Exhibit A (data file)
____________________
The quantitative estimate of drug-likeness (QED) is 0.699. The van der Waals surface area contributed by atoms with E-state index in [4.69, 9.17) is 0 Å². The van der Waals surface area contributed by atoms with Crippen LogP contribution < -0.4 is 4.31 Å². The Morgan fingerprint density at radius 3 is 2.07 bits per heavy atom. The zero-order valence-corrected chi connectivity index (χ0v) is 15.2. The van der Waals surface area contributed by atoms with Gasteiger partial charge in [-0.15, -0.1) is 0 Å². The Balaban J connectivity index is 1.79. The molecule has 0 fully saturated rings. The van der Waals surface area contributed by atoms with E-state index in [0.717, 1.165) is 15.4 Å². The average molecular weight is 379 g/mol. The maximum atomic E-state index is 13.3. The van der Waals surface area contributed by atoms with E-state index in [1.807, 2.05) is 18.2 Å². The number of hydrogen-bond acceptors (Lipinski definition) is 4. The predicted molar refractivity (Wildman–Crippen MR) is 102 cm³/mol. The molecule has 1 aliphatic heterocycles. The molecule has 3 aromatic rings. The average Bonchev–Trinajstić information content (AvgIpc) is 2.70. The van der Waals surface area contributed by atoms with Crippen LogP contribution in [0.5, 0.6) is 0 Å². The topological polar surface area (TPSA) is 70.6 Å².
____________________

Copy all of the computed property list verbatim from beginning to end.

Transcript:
The quantitative estimate of drug-likeness (QED) is 0.699. The van der Waals surface area contributed by atoms with E-state index in [4.69, 9.17) is 0 Å². The van der Waals surface area contributed by atoms with Crippen LogP contribution < -0.4 is 4.31 Å². The Morgan fingerprint density at radius 3 is 2.07 bits per heavy atom. The zero-order valence-corrected chi connectivity index (χ0v) is 15.2. The van der Waals surface area contributed by atoms with Gasteiger partial charge in [-0.15, -0.1) is 0 Å². The Balaban J connectivity index is 1.79. The molecule has 0 fully saturated rings. The van der Waals surface area contributed by atoms with E-state index in [0.717, 1.165) is 15.4 Å². The average molecular weight is 379 g/mol. The maximum atomic E-state index is 13.3. The van der Waals surface area contributed by atoms with E-state index in [1.807, 2.05) is 18.2 Å². The number of hydrogen-bond acceptors (Lipinski definition) is 4. The predicted molar refractivity (Wildman–Crippen MR) is 102 cm³/mol. The molecule has 1 aliphatic heterocycles. The molecule has 3 aromatic rings. The average Bonchev–Trinajstić information content (AvgIpc) is 2.70. The van der Waals surface area contributed by atoms with Crippen LogP contribution in [0.5, 0.6) is 0 Å². The topological polar surface area (TPSA) is 70.6 Å².